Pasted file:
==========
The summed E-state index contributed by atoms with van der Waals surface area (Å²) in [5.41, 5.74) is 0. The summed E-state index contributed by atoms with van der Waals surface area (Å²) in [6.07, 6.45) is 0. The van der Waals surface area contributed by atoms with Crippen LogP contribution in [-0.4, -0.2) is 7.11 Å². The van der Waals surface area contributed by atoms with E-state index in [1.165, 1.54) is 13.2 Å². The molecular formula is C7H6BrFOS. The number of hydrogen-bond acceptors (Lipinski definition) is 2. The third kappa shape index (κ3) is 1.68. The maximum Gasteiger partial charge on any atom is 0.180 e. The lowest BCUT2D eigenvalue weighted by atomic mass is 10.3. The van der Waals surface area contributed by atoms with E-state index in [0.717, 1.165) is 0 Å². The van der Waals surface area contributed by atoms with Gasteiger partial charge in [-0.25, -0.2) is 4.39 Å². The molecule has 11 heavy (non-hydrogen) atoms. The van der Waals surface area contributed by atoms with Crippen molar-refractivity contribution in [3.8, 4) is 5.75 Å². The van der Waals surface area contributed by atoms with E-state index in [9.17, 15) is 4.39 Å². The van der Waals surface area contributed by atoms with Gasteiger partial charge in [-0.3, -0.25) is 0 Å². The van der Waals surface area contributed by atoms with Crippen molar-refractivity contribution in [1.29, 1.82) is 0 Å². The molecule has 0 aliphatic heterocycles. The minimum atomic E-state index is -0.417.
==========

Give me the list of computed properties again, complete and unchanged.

The summed E-state index contributed by atoms with van der Waals surface area (Å²) in [5.41, 5.74) is 0. The summed E-state index contributed by atoms with van der Waals surface area (Å²) in [6.07, 6.45) is 0. The van der Waals surface area contributed by atoms with Crippen LogP contribution in [-0.4, -0.2) is 7.11 Å². The van der Waals surface area contributed by atoms with E-state index in [1.165, 1.54) is 13.2 Å². The molecular formula is C7H6BrFOS. The number of hydrogen-bond acceptors (Lipinski definition) is 2. The third kappa shape index (κ3) is 1.68. The maximum Gasteiger partial charge on any atom is 0.180 e. The lowest BCUT2D eigenvalue weighted by atomic mass is 10.3. The van der Waals surface area contributed by atoms with E-state index in [0.717, 1.165) is 0 Å². The van der Waals surface area contributed by atoms with Gasteiger partial charge in [-0.25, -0.2) is 4.39 Å². The molecule has 11 heavy (non-hydrogen) atoms. The van der Waals surface area contributed by atoms with Crippen molar-refractivity contribution in [3.8, 4) is 5.75 Å². The van der Waals surface area contributed by atoms with E-state index in [9.17, 15) is 4.39 Å². The van der Waals surface area contributed by atoms with Gasteiger partial charge in [-0.3, -0.25) is 0 Å². The van der Waals surface area contributed by atoms with Crippen molar-refractivity contribution in [1.29, 1.82) is 0 Å². The molecule has 0 aliphatic heterocycles. The minimum atomic E-state index is -0.417.